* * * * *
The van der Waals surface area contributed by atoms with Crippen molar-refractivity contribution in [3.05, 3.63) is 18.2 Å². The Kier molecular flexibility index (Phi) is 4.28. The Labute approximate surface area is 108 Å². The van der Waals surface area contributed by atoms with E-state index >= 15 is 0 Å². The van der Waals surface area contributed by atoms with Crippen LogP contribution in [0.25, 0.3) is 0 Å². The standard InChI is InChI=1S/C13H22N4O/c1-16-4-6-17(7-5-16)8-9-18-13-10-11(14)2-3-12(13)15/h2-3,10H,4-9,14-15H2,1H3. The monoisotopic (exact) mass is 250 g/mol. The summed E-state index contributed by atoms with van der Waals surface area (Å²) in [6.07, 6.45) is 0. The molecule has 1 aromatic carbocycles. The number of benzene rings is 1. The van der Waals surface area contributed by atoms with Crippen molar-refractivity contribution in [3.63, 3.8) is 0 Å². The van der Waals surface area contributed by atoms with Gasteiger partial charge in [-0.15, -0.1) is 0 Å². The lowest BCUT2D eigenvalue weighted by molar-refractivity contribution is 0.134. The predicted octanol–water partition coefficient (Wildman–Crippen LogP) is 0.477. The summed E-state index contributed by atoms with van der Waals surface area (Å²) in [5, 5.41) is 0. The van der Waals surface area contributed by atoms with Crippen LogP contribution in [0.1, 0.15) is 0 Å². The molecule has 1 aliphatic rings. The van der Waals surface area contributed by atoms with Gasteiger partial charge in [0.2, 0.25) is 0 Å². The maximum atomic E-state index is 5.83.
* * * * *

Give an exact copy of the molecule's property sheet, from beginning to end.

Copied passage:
The van der Waals surface area contributed by atoms with Crippen molar-refractivity contribution in [3.05, 3.63) is 18.2 Å². The Kier molecular flexibility index (Phi) is 4.28. The Labute approximate surface area is 108 Å². The van der Waals surface area contributed by atoms with E-state index >= 15 is 0 Å². The van der Waals surface area contributed by atoms with Crippen LogP contribution in [0.25, 0.3) is 0 Å². The standard InChI is InChI=1S/C13H22N4O/c1-16-4-6-17(7-5-16)8-9-18-13-10-11(14)2-3-12(13)15/h2-3,10H,4-9,14-15H2,1H3. The monoisotopic (exact) mass is 250 g/mol. The summed E-state index contributed by atoms with van der Waals surface area (Å²) in [6.07, 6.45) is 0. The molecule has 1 aromatic carbocycles. The number of benzene rings is 1. The van der Waals surface area contributed by atoms with Crippen molar-refractivity contribution in [3.63, 3.8) is 0 Å². The van der Waals surface area contributed by atoms with Gasteiger partial charge in [-0.15, -0.1) is 0 Å². The lowest BCUT2D eigenvalue weighted by molar-refractivity contribution is 0.134. The predicted octanol–water partition coefficient (Wildman–Crippen LogP) is 0.477. The summed E-state index contributed by atoms with van der Waals surface area (Å²) in [5, 5.41) is 0. The van der Waals surface area contributed by atoms with Crippen LogP contribution in [0.1, 0.15) is 0 Å². The molecule has 1 aliphatic rings. The van der Waals surface area contributed by atoms with Gasteiger partial charge in [0.2, 0.25) is 0 Å². The maximum atomic E-state index is 5.83.